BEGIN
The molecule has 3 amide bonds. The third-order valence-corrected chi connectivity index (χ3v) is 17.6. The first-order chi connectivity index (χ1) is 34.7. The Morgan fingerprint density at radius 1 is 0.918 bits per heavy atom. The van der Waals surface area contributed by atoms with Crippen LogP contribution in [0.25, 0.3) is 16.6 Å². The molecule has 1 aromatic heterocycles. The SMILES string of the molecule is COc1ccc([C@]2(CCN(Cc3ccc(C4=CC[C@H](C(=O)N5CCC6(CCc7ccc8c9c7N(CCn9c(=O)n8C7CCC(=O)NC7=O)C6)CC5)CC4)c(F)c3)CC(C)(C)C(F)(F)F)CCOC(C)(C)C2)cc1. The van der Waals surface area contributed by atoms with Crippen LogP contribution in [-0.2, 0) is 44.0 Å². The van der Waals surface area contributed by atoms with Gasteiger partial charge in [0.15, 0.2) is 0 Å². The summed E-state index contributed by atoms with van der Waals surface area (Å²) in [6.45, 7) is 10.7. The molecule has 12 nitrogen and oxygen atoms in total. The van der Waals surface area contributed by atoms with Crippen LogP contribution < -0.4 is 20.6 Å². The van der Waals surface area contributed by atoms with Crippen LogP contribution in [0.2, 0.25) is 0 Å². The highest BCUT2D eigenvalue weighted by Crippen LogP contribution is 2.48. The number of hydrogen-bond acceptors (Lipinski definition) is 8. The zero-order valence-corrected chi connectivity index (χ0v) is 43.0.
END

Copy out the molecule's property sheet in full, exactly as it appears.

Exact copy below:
The molecule has 3 amide bonds. The third-order valence-corrected chi connectivity index (χ3v) is 17.6. The first-order chi connectivity index (χ1) is 34.7. The Morgan fingerprint density at radius 1 is 0.918 bits per heavy atom. The van der Waals surface area contributed by atoms with Crippen LogP contribution in [0.25, 0.3) is 16.6 Å². The molecule has 1 aromatic heterocycles. The SMILES string of the molecule is COc1ccc([C@]2(CCN(Cc3ccc(C4=CC[C@H](C(=O)N5CCC6(CCc7ccc8c9c7N(CCn9c(=O)n8C7CCC(=O)NC7=O)C6)CC5)CC4)c(F)c3)CC(C)(C)C(F)(F)F)CCOC(C)(C)C2)cc1. The van der Waals surface area contributed by atoms with Crippen LogP contribution in [-0.2, 0) is 44.0 Å². The van der Waals surface area contributed by atoms with Gasteiger partial charge in [0.15, 0.2) is 0 Å². The summed E-state index contributed by atoms with van der Waals surface area (Å²) in [6.45, 7) is 10.7. The molecule has 12 nitrogen and oxygen atoms in total. The van der Waals surface area contributed by atoms with Crippen LogP contribution < -0.4 is 20.6 Å². The van der Waals surface area contributed by atoms with Crippen LogP contribution in [0.2, 0.25) is 0 Å². The highest BCUT2D eigenvalue weighted by Crippen LogP contribution is 2.48. The number of hydrogen-bond acceptors (Lipinski definition) is 8. The zero-order valence-corrected chi connectivity index (χ0v) is 43.0.